Wednesday, February 14, 2007


(For our next story-based homework, we listened to the start of Tchaikovsky's 1st Movement of Symphony No. 6 and were then asked to write a story based on the music. I got feelings of dark and light, so my mind went quickly to the thought of being trapped underground and the relief of getting back to the sunlight. All I needed was our hero :-) )

The dim glow cast by the torch flickered and died, plunging the chamber into darkness. Devon banged the palm of his hand against the torch and the glow returned, fainter now, looming shadows springing up on the rock walls of the cave.

"This ain't happenin', man", he gasped, the panic rising within him. His posse of teenage yobs would hardly recognise him now as the same hoodie-wearing, young thug who lead them on routine rampages through the estate; here and now, alone and lost deep within the sprawling cave system, he had become a scared and lonely boy. If only he hadn't been fooling around, but then that's all he ever did. Messing around, trying to get into that girl's knickers, trying to impress her, then the next thing he knew, the group and their bright, reassuring, safe torchlight had gone and he was alone. He wandered around, looking for the tell-tale glow, but each chamber was as dark and empty as the next. He'd stumbled around for what seemed like hours, until finally snapping and throwing the torch at the nearest wall, screaming obscenities at the top of his voice at absolutely no one.

The torch flickered again, the faint glow temporarily fading from the bulb.

"Please, please stay on", Devon pleaded, fear seeping into his voice. The torch took full stock of his karma and, fittingly, gave up, leaving him standing in the pitch-black, unable to see his hand in front of his face. The fear quickly turned to panic, his mind fixating on the belief that he'd never get out of this place.

He stumbled onwards, cracking his shins on rock outcrops, tripping over the unseen floor, feeling his way with his hands on the cold, clammy rock walls. He stood no chance of detecting the slope and pitched forward, rolling downwards, his helmet banging on the cave floor, pain drilling into his skull with each knock. His tumbling finally ended in a bone-crunching halt, his lower left arm fracturing painfully. His scream of pain echoed around the chamber.

The tears flowed and he lay there, cradling his broken arm, rocking from side to side in despair. The self-pity coursed through him, quickly being replaced by anger, not at anyone or anything else, only at himself.

"Please, just let me get out of here, please", Devon begged, his voice quiet, pain-wracked and trembling. He closed his eyes tight. He'd never prayed before, but in his desperation, it was his last hope.

He opened his eyes and saw it. A pinprick of light, high up to his side. He sat up slowly, wondering if he was seeing things. Standing slowly, carefully, he worked his way over towards the light. He caught his foot on a pile of loose stone and stumbled, catching himself quickly, gasping at the stab of pain from his arm. He reached down with his good arm and felt a slope of loose scree under his hand. He took a step up and cried with relief that it held his weight.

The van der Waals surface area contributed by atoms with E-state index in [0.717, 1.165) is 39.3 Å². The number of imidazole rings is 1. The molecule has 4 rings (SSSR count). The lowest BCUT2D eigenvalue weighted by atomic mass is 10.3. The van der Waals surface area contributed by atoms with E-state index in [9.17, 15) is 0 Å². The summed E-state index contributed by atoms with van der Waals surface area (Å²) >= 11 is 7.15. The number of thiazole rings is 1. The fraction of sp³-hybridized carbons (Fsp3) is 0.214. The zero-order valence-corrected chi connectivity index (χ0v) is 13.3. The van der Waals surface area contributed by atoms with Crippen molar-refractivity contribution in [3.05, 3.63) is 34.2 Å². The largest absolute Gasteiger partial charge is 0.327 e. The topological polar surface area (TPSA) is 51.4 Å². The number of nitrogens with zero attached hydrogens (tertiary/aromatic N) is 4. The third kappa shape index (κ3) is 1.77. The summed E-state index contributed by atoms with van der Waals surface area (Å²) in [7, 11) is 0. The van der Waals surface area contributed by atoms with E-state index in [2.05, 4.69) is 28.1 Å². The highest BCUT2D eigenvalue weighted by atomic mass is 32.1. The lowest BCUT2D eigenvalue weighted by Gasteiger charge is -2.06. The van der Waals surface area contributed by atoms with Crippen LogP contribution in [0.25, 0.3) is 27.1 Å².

He slowly began to climb, the task made all the more difficult by his injured arm. It was slow, arduous work, for every three steps forward, the loose, sliding rock took him back one. But he was inching his way up, slowly, determined to escape this underground sepulchre at all cost.

The pinprick of light was growing steadily larger as he neared it, though a nagging doubt in his head was telling him it wasn't growing nearly large enough. He ignored it, pressing onwards and upwards, scree tumbling past him and clattering down the slope. His mind was trying not to concentrate on just how long it was clattering for.

The slope evened out suddenly and the light was now straight ahead. He crawled slowly, not daring to stand, inching closer to the light. He began to feel earth under his hand, then roots, then pebbles. He pushed forward, squeezing into the narrowing gap as the rock closed in on all sides. He pushed with his feet, tearing his clothes and skin on the rough rock floor, now unable to stand, the ceiling brushing his helmet.

The light was blinding now, a large circle of daylight. Devon pushed on and suddenly felt a breeze across his face. Pushing harder, he felt brambles and branches scrape at his hand. A last push and he was out, starting to slide down the grassy slop on the outside. His legs slipped out of the hole as gravity took over and he cradled his broken arm tightly to his side as he began to roll.

It was a softer landing this time, ending in a thicket at the bottom of the hill. He lay there, exhausted, face down in the undergrowth, twigs poking at him, the cool breeze playing across his face, warm sunlight taking the chill of the cave from his body.

He lay there, lost in his thoughts. He didn't hear the voices or the shouting, he didn't feel the people at his side. The siren, the paramedics and the ride to hospital were all a blur. All he knew was that he had been given a gift, that this was a second chance for him and that he'd do whatever it took to repay whatever force had given him that gift. A gift of freedom, not just from the deep, dank cave, but also from the life that had put him down there.